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New Vegas Reserve Center has arsenic problem

They can flush the toilets, but they can’t drink the water. At least for now.

Ever since citizen-soldiers moved into the George W. Dunaway Army Reserve Center in Sloan last year, they have been using the spacious building for training and weekend drills without full access to water from a 900-foot-deep well that supplies the facility.

The problem: Arsenic levels are slightly higher than the Environmental Protection Agency allows, and Nevada’s Safe Drinking Water Bureau won’t let the Army Reserve use it for drinking or taking showers until the treatment system meets improvements that were recommended after a May inspection.

“The contractor apparently didn’t follow the requirements the state would have set down,” Maj. Gen. Nick Tooliatos said Friday. “We expect the complete cost to repair the filter that was installed at the outset of the building ranges right at about $200,000.”

He didn’t know the contractor’s name because construction was managed by another branch of the military, the Army Corps of Engineers, before ownership of the facility was transferred to the Army Reserve in 2013.

Previously, the EPA standard for arsenic in drinking water was 50 parts per billion. But after studies showed the colorless, odorless, naturally occurring element might have an increased risk of causing cancer and skin problems for people who drink it over many years, a new standard of 10 parts per billion was adopted in 2002, with a decision that public water systems must comply with the standard in early 2006.

The Army Reserve Center’s well was drilled in 2011.

Jennifer Carr, chief of the Bureau of Safe Drinking Water for the Nevada Division of Environmental Protection, said the level of arsenic coming from the Army Reserve’s well in Sloan was 13 parts per billion, 3 parts per billion higher than the EPA’s standard.

When upgrades are completed to meet the state’s expectations for permitting the system, she expects the Dunaway Army Reserve Center will be allowed full use of treated well water “somewhere on the scale of the next few months.”

“The ball is in their court to fix the items identified on May 29,” Carr said, noting that the inspection turned up “various technical and engineering issues” and the need for a well-discharge flow meter.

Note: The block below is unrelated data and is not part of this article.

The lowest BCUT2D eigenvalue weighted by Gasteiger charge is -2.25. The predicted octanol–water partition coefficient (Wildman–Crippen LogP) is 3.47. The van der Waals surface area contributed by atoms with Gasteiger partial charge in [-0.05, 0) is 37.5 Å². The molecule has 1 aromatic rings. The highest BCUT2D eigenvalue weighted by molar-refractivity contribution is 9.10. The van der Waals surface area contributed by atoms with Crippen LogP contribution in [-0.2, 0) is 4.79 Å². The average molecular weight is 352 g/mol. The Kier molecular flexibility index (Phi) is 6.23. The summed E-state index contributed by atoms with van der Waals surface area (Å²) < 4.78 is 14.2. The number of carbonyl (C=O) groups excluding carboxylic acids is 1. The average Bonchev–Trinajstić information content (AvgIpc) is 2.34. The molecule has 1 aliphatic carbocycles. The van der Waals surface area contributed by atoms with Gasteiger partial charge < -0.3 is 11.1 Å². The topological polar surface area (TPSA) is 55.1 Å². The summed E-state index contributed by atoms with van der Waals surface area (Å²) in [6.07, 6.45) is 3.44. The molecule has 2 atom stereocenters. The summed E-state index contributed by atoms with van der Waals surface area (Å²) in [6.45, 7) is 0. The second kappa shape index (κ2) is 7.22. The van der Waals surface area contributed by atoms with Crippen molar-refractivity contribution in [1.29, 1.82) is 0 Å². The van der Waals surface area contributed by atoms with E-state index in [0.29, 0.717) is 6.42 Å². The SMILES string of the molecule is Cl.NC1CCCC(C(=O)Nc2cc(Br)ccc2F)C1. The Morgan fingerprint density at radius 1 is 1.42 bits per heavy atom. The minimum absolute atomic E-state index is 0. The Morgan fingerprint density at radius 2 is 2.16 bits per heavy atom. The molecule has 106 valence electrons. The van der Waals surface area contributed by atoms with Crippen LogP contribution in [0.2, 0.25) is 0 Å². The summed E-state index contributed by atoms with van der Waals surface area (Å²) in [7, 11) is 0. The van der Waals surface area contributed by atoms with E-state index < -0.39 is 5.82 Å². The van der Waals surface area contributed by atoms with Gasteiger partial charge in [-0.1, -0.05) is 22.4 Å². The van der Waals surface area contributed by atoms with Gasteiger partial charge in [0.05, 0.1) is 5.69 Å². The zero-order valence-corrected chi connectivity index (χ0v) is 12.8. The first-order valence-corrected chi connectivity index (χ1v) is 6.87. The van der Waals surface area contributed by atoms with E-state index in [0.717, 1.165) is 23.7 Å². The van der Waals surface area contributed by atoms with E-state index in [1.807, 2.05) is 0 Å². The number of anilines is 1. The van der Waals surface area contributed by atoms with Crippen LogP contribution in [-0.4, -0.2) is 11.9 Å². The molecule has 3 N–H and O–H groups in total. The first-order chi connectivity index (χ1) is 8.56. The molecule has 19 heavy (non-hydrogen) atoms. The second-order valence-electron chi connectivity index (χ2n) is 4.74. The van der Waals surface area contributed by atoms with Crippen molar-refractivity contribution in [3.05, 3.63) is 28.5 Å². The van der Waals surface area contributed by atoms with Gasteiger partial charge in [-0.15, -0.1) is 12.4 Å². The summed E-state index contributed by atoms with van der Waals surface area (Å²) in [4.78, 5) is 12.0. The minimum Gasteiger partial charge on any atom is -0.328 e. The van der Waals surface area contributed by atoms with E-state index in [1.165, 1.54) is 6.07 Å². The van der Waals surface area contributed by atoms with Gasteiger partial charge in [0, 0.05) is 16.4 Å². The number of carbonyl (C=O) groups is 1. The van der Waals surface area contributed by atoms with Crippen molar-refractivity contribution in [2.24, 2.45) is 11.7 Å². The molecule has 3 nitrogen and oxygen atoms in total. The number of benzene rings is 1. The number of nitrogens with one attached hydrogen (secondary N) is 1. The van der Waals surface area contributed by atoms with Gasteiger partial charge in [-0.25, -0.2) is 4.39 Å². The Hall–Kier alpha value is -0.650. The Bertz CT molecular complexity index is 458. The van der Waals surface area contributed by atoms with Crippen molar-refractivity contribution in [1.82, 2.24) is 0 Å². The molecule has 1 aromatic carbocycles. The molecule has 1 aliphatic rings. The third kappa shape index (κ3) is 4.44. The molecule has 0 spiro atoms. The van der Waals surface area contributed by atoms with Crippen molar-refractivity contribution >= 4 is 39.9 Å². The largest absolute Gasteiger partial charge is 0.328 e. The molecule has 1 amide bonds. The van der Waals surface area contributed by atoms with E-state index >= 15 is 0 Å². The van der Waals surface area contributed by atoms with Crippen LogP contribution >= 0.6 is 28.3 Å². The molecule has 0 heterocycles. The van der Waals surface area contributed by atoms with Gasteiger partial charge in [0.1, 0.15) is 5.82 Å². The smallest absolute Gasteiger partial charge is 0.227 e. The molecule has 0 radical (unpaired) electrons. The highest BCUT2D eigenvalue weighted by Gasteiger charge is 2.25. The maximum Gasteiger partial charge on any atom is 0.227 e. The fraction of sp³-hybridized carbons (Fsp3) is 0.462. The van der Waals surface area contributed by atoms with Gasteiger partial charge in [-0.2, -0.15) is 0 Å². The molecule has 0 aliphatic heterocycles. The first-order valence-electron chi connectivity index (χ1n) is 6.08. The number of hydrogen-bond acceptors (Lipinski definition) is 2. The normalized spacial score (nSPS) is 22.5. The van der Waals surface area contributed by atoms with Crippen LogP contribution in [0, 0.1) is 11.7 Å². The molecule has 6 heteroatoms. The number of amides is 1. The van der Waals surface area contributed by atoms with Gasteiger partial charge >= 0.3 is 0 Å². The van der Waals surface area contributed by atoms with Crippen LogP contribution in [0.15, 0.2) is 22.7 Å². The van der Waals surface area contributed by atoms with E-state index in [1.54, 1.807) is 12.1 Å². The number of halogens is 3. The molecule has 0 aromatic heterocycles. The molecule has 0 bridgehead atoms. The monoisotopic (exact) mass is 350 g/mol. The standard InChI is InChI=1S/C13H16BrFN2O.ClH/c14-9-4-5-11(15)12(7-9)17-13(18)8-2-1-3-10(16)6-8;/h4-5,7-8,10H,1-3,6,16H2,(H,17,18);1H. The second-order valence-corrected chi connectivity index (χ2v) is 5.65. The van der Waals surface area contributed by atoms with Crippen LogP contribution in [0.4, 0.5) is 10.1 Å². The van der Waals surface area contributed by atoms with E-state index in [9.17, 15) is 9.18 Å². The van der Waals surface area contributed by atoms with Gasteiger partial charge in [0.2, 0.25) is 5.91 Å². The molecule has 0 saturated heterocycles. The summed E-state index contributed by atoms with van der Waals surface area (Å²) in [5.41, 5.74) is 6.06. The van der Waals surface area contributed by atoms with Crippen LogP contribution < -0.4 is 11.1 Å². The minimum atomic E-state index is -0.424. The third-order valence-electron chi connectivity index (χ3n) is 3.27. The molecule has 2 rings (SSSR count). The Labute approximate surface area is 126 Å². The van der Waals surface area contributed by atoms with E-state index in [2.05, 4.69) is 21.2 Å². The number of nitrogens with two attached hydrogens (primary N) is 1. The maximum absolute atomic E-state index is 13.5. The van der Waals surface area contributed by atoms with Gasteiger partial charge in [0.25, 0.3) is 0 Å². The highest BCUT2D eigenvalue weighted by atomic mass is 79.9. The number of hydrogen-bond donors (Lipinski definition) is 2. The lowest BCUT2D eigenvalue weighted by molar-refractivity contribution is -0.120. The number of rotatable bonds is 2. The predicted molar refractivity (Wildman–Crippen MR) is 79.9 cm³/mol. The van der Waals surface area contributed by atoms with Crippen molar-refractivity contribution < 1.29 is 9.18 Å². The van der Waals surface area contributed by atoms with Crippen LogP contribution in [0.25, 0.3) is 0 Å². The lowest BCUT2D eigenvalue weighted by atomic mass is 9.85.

“We have another, completing engineering installation approval process, and then we will be able to issue them a permit to operate. I had expected we would be beyond that by now,” Carr said.

She said the treatment system uses granular absorption technology.

In other words, well water is passed through grains in a vessel that attract arsenic. When the grains become saturated with arsenic, they are retrieved and replaced with fresh ones. The used ones are either recycled or disposed of in a licensed landfill.

Tooliatos, commander of the 63rd Regional Support Command in Mountain View, Calif., which is responsible for the center 19 miles south of Las Vegas off Interstate 15, said the building was constructed in 2012 under the first phase of the project for $33.9 million.

More structures will be built under the $21 million second phase. When finished, the combined facilities will serve nine Army Reserve units.

The new center is needed for Southern Nevada because weekend training and other missions for Army reservists are spread among the aging Taylor Hall in Las Vegas, the joint Armed Forces Reserve Center at Nellis Air Force Base and a transportation facility that was converted from a former car dealership in the northwest Las Vegas Valley.

Tooliatos said he hopes upgrades will bring the system into compliance so that it can be permitted before an official opening and memorialization ceremony is held next year.

“From my perspective, anytime that we can provide facilities that improve a commander’s ability to fight, win and survive our nation’s wars we are providing a required resource,” he said.

Then, when the soldiers become candidates for mobilization “they are prepared as they can be,” Tooliatos said.

He noted that the Army Reserve is “an integral part of the active component” that offers a variety of capabilities including combat support and force sustainment. “We will continue to play an operational role going forward” even as the war in Afghanistan winds down, he said.

On a visit to the center Aug. 15, Lt. Col. Debra Cisney, commander of the 63rd Brigade Support Battalion, said that while the upgrades have been in progress, soldiers at the center have been drinking bottled water, and the restrooms have been supplied with sanitary hand gels.

Tooliatos said the cost for bottled water hasn’t been very much, only about $2,000 since December.

Maj. Jerry A. Brown, executive officer at the center, said the opening and memorialization event for the 28,000-square-foot facility is on track for April 5.

The center is named for George W. Dunaway, the nation’s second sergeant major of the Army, who restored integrity to the highest enlisted post after a scandal in Vietnam. He died in 2008 in Las Vegas, where he had lived for 22 years in retirement.

A highly decorated soldier and recipient of the Silver Star, Bronze Star and Purple Heart medals, he was called into active duty for the National Guard in World War II, served in a noncombat role during the Korean War, and trained Special Forces units and served with them during the Vietnam War.

In Las Vegas, Dunaway became a fixture at Army and Special Forces Association functions and was routinely on hand to bid farewell to troops departing for the wars in Iraq and Afghanistan and was among the first to greet them when they returned.

Contact Keith Rogers at krogers@reviewjournal.com or 702-383-0308. Follow @KeithRogers2 on Twitter.

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